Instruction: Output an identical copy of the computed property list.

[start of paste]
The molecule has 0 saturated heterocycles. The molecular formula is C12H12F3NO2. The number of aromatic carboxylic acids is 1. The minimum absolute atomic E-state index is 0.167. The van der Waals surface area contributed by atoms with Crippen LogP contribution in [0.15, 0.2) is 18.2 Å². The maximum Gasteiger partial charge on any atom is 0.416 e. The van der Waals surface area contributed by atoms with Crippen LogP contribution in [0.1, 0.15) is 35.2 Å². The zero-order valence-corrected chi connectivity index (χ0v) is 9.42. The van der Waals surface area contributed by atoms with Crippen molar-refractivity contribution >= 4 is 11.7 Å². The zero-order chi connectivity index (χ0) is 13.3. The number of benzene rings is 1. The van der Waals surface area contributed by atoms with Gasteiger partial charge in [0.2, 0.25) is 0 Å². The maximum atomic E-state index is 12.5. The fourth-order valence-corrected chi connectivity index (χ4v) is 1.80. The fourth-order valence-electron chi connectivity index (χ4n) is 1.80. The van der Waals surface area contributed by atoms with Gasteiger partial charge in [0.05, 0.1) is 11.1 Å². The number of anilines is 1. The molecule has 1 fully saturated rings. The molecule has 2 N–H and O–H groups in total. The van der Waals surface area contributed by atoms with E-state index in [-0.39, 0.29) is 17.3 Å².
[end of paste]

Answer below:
The molecule has 0 saturated heterocycles. The molecular formula is C12H12F3NO2. The number of aromatic carboxylic acids is 1. The minimum absolute atomic E-state index is 0.167. The van der Waals surface area contributed by atoms with Crippen LogP contribution in [0.15, 0.2) is 18.2 Å². The maximum Gasteiger partial charge on any atom is 0.416 e. The van der Waals surface area contributed by atoms with Crippen LogP contribution in [0.1, 0.15) is 35.2 Å². The zero-order valence-corrected chi connectivity index (χ0v) is 9.42. The van der Waals surface area contributed by atoms with Crippen molar-refractivity contribution >= 4 is 11.7 Å². The zero-order chi connectivity index (χ0) is 13.3. The number of benzene rings is 1. The van der Waals surface area contributed by atoms with Gasteiger partial charge in [0.2, 0.25) is 0 Å². The maximum atomic E-state index is 12.5. The fourth-order valence-corrected chi connectivity index (χ4v) is 1.80. The fourth-order valence-electron chi connectivity index (χ4n) is 1.80. The van der Waals surface area contributed by atoms with Gasteiger partial charge in [0.05, 0.1) is 11.1 Å². The number of anilines is 1. The molecule has 1 fully saturated rings. The molecule has 2 N–H and O–H groups in total. The van der Waals surface area contributed by atoms with E-state index in [-0.39, 0.29) is 17.3 Å².